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You hit it exactly with this statement:

I know everyone learns differently and at different speeds, but there must be an art of finding how to teach a particular student a particular task.

Unfortunately I'm not sure if anyone can teach that art, any more than they can teach the art of creating programs from post-it notes. It's something you learn by doing a lot (teaching or translating post-its), preferably by simple lessons, positive re-inforcement and not giving up. (Okay, you can give up on some :) This sort of training is much more like piano lessons than class lectures. It depends as much on your perceptiveness of the student as your talent as a programmer; perhaps more so, since good teaching leads the student into self-development.

Go with your first suggestion, of giving the student small tasks that will result in callable code. That will help your project and emphasize good practices in the student -- compartmentalizing both the learning and the tasks. It is much easier to explain what is good and bad in a 15 line routine than in a 200 line script.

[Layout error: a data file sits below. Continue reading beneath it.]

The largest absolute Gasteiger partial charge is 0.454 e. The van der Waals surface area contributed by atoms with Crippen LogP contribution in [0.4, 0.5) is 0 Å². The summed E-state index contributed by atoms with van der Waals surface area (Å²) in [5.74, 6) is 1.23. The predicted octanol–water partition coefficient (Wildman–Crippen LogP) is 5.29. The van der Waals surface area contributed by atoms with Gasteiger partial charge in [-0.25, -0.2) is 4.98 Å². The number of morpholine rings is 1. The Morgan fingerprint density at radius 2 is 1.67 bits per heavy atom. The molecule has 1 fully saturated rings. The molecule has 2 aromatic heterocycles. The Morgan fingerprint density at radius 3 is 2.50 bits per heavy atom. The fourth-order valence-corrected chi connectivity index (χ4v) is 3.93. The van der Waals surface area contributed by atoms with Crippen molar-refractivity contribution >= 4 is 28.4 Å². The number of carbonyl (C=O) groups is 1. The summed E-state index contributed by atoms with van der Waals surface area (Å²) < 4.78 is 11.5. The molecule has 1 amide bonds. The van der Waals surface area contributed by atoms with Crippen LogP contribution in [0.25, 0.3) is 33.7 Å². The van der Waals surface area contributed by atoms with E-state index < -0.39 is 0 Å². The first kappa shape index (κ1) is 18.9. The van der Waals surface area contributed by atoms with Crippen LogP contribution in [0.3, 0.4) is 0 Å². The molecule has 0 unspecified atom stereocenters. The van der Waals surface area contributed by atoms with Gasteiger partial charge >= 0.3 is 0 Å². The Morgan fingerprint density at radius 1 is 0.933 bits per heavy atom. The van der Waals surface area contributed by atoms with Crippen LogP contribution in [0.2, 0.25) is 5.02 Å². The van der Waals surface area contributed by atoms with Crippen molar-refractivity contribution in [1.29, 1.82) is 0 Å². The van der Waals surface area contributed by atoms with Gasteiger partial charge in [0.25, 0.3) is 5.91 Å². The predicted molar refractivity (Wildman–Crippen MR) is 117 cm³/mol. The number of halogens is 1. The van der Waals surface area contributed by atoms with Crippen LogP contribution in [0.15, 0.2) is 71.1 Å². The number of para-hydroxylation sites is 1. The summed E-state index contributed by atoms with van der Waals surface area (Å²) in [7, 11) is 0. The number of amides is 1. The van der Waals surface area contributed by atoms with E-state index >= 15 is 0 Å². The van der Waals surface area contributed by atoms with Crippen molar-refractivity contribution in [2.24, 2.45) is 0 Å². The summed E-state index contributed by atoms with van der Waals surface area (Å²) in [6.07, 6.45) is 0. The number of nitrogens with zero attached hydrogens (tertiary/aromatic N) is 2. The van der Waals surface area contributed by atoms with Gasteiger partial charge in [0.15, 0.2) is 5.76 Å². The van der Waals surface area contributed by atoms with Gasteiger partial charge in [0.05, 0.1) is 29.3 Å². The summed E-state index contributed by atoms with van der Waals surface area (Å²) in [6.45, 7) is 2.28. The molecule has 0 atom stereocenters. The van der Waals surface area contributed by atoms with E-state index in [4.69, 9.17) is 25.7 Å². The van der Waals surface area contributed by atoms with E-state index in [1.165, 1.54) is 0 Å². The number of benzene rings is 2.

Based on that experience, you'll see some lights coming on as the student applies lessons to things he already knows. (If no lights come on after a large number of lessons, proceed with the giving up.) That will clue you in on how to continue.

Part of my previous job was to "modernize" a bunch of FORTRAN programmers into C and Perl. I made varying progress with each of them, because each was different and responded to help and lessons in their own ways. That experience emphasized to me what I'd found on my own, that there is quite a lot to learn in learning Perl, but the student can write useful code while climbing the learning curve if the lessons were short and built on things the student knew how to do.

In reply to Re: Offering a helping hand by TheoPetersen
in thread Offering a helping hand by mr_mischief

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